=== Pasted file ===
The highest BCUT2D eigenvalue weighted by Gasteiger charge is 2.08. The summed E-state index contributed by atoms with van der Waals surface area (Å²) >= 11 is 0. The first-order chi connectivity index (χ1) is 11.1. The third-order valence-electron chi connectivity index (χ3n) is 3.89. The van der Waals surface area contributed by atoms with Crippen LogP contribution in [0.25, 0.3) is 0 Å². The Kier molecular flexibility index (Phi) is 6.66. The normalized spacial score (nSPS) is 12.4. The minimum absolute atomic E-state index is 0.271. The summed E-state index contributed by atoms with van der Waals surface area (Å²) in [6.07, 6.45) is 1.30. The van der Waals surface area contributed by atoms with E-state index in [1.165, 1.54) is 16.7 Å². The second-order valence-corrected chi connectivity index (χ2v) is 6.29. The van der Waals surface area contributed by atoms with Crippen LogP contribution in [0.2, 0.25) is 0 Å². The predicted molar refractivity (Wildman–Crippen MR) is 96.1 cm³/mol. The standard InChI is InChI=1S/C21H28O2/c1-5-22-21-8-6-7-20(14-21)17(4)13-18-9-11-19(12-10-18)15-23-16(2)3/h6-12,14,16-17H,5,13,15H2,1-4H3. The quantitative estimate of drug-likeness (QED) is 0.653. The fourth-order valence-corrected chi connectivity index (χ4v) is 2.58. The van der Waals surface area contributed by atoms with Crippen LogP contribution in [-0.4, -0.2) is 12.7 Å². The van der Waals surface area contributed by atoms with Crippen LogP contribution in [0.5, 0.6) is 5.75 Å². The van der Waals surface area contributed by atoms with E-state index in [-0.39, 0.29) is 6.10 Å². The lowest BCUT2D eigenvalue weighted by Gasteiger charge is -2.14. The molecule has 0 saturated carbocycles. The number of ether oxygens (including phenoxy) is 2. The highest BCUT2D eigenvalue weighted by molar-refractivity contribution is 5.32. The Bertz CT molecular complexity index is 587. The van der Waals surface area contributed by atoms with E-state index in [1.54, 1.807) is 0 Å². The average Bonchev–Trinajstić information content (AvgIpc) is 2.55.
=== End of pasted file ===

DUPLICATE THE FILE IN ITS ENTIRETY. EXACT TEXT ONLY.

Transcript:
The highest BCUT2D eigenvalue weighted by Gasteiger charge is 2.08. The summed E-state index contributed by atoms with van der Waals surface area (Å²) >= 11 is 0. The first-order chi connectivity index (χ1) is 11.1. The third-order valence-electron chi connectivity index (χ3n) is 3.89. The van der Waals surface area contributed by atoms with Crippen LogP contribution in [0.25, 0.3) is 0 Å². The Kier molecular flexibility index (Phi) is 6.66. The normalized spacial score (nSPS) is 12.4. The minimum absolute atomic E-state index is 0.271. The summed E-state index contributed by atoms with van der Waals surface area (Å²) in [6.07, 6.45) is 1.30. The van der Waals surface area contributed by atoms with E-state index in [1.165, 1.54) is 16.7 Å². The second-order valence-corrected chi connectivity index (χ2v) is 6.29. The van der Waals surface area contributed by atoms with Crippen LogP contribution in [0.2, 0.25) is 0 Å². The predicted molar refractivity (Wildman–Crippen MR) is 96.1 cm³/mol. The standard InChI is InChI=1S/C21H28O2/c1-5-22-21-8-6-7-20(14-21)17(4)13-18-9-11-19(12-10-18)15-23-16(2)3/h6-12,14,16-17H,5,13,15H2,1-4H3. The quantitative estimate of drug-likeness (QED) is 0.653. The fourth-order valence-corrected chi connectivity index (χ4v) is 2.58. The van der Waals surface area contributed by atoms with Crippen LogP contribution in [-0.4, -0.2) is 12.7 Å². The van der Waals surface area contributed by atoms with Crippen LogP contribution in [0.5, 0.6) is 5.75 Å². The van der Waals surface area contributed by atoms with E-state index in [-0.39, 0.29) is 6.10 Å². The lowest BCUT2D eigenvalue weighted by Gasteiger charge is -2.14. The molecule has 0 saturated carbocycles. The number of ether oxygens (including phenoxy) is 2. The highest BCUT2D eigenvalue weighted by molar-refractivity contribution is 5.32. The Bertz CT molecular complexity index is 587. The van der Waals surface area contributed by atoms with E-state index in [1.54, 1.807) is 0 Å². The average Bonchev–Trinajstić information content (AvgIpc) is 2.55.